Now that DC has finally unveiled its big new superhero spin-off show, Marvel Comics doesn’t want you to forget that it has a superhero spin-off show on TV too. You remember ‘Agents of S.H.I.E.L.D.’, don’t you? Yeah, last year’s most disappointing and underwhelming series – that’s the one. Well, it’s back for a second season, whether you care or not. Has it gotten any better?
To be fair, ‘Agents of S.H.I.E.L.D.’ had a mild turnaround in the second half of its first season, with at least a handful of decently entertaining episodes centered around a tie-in with ‘Captain America: The Winter Soldier’. While I still wouldn’t ever classify the show as great, it seemed to be on an upswing as the season closed.
The Season 2 premiere, called ‘Shadows’, opens with a new tie-in, this time to the upcoming ‘Captain America’ spin-off series called ‘Agent Carter’ that will debut in January. In a flashback to 1945, Carter (Hayley Atwell) and the Howling Commandoes capture a HYDRA camp led by a seethingly evil Nazi scientist (Reed Diamond with a goofy German accent) and take into possession a mysterious metal doodad called “The Obelisk” (which doesn’t much look like an obelisk, but whatever). Carter has it boxed up and sealed, then shipped off to S.H.I.E.L.D. containment, never to be seen again.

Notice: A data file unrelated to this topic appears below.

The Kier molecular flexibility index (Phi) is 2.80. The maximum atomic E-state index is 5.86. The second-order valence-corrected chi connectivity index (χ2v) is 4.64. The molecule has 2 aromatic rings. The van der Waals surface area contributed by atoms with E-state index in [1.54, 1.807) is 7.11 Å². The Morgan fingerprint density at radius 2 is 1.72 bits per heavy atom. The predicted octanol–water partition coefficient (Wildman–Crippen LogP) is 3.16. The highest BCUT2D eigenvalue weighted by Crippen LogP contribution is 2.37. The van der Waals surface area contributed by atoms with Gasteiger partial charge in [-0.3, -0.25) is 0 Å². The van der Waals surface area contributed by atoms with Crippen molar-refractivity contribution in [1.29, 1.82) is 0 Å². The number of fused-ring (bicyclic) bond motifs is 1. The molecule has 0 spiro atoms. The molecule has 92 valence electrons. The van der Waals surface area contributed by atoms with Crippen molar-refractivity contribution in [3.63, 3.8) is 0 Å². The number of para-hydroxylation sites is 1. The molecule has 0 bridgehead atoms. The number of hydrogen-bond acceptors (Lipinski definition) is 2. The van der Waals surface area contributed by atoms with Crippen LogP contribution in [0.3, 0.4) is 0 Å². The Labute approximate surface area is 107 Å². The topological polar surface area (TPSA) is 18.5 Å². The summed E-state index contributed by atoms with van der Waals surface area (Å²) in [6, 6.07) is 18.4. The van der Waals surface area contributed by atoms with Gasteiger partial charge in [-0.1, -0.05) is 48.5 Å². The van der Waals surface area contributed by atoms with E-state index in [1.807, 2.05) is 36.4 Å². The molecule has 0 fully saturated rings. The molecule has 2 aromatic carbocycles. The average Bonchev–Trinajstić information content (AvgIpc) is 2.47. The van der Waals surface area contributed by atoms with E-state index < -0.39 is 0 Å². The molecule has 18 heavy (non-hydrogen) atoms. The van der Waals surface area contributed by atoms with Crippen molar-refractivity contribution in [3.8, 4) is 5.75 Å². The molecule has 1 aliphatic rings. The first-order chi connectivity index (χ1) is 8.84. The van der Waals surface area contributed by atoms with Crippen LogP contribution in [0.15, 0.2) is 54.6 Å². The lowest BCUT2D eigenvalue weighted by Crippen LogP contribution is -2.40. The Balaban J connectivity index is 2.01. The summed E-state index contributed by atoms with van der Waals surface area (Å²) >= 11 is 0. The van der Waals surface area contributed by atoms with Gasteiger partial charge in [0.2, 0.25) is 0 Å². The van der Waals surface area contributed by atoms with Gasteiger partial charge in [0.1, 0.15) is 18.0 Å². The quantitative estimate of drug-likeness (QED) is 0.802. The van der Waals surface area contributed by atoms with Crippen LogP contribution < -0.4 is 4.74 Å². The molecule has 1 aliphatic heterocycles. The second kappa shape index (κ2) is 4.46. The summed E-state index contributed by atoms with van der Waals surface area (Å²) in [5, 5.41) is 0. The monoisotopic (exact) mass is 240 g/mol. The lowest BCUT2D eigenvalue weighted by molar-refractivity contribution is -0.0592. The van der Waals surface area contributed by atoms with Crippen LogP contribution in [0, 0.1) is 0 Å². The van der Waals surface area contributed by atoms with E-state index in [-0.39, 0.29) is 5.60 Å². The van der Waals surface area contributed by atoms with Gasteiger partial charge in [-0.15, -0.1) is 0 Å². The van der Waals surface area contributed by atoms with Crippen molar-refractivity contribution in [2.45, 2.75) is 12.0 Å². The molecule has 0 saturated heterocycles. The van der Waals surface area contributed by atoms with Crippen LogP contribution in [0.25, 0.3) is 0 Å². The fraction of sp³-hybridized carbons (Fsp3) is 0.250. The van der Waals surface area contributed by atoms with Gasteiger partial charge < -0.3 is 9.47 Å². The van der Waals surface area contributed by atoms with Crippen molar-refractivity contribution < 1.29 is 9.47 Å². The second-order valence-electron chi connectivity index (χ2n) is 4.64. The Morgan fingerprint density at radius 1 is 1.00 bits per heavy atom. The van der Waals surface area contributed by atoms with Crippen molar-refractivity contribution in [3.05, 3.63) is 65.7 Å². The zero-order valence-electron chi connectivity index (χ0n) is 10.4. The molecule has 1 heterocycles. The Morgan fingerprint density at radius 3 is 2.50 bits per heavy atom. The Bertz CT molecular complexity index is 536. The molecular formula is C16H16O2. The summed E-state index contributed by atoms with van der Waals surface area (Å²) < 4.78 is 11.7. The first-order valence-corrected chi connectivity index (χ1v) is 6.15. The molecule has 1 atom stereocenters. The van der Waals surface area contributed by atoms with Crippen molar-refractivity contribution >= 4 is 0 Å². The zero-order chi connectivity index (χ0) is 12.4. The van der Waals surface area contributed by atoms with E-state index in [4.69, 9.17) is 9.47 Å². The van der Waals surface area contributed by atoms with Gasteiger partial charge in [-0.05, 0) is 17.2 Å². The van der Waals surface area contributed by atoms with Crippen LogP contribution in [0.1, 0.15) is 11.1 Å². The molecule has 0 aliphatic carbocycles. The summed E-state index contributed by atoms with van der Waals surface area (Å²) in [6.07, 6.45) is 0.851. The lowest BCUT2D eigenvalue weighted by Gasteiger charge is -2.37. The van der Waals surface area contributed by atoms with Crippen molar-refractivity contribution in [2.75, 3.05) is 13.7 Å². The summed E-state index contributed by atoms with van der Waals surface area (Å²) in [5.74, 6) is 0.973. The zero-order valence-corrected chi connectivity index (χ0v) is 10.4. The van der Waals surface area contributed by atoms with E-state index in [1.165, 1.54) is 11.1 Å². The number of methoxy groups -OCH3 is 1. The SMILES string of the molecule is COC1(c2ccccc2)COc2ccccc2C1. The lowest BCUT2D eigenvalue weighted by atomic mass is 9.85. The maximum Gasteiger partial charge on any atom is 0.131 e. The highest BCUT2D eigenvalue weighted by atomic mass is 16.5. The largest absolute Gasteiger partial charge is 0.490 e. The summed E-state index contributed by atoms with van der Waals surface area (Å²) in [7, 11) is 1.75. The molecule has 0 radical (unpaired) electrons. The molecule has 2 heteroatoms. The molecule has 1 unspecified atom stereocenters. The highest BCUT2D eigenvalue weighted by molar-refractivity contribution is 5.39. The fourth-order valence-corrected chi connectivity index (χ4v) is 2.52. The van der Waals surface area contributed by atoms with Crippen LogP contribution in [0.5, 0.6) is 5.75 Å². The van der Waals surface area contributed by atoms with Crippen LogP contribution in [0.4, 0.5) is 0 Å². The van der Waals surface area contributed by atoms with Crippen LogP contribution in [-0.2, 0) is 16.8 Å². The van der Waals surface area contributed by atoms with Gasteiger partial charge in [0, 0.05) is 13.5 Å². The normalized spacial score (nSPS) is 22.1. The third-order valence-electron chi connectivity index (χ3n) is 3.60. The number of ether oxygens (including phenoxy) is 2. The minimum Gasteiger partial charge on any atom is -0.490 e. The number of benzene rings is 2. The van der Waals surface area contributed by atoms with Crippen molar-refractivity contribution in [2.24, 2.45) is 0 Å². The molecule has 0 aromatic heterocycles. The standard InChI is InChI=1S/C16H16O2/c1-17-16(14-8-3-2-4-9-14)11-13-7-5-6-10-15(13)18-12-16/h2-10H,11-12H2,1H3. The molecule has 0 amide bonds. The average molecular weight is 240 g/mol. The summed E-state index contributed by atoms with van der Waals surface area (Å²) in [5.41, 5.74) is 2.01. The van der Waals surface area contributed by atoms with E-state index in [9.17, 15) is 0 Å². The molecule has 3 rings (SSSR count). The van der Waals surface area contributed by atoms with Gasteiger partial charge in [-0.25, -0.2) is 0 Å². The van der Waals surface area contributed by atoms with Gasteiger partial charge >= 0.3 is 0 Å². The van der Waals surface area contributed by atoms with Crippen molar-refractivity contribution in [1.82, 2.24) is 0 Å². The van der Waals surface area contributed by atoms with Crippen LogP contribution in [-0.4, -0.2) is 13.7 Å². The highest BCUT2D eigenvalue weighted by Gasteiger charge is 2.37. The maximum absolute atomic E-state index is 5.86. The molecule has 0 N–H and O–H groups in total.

Cut to the present day. The remnants of S.H.I.E.L.D. are still hunted as fugitives by the American government, represented all over the news media by preening blowhard Gen. Talbot (Adrian Pasdar). Still hiding out in their new secret base The Playground, the team members debate whether Agent Koenig 2.0 (Patton Oswalt) is a twin or a clone or a robot or something else. Has no one considered just asking the guy what’s up with his hordes of identical brothers? He’s so talkative and friendly he’d probably tell them without hesitation.
Now acting as Director of whatever’s left of the organization, Coulson is super busy all the time shuffling papers and looking serious and traveling all over the world trying to recruit new allies to their cause. He grumbles about having to fly coach because their jet doesn’t have stealth capabilities.
After suffering oxygen deprivation and brain damage, techie genius Fitz is up and active again, but his thinking is disjointed and he has problems vocalizing what he wants to say. He relies on Simmons to complete his sentences for him. Simmons speaks only to Fitz and no one else acknowledges her. Hmm, that’s not suspicious at all…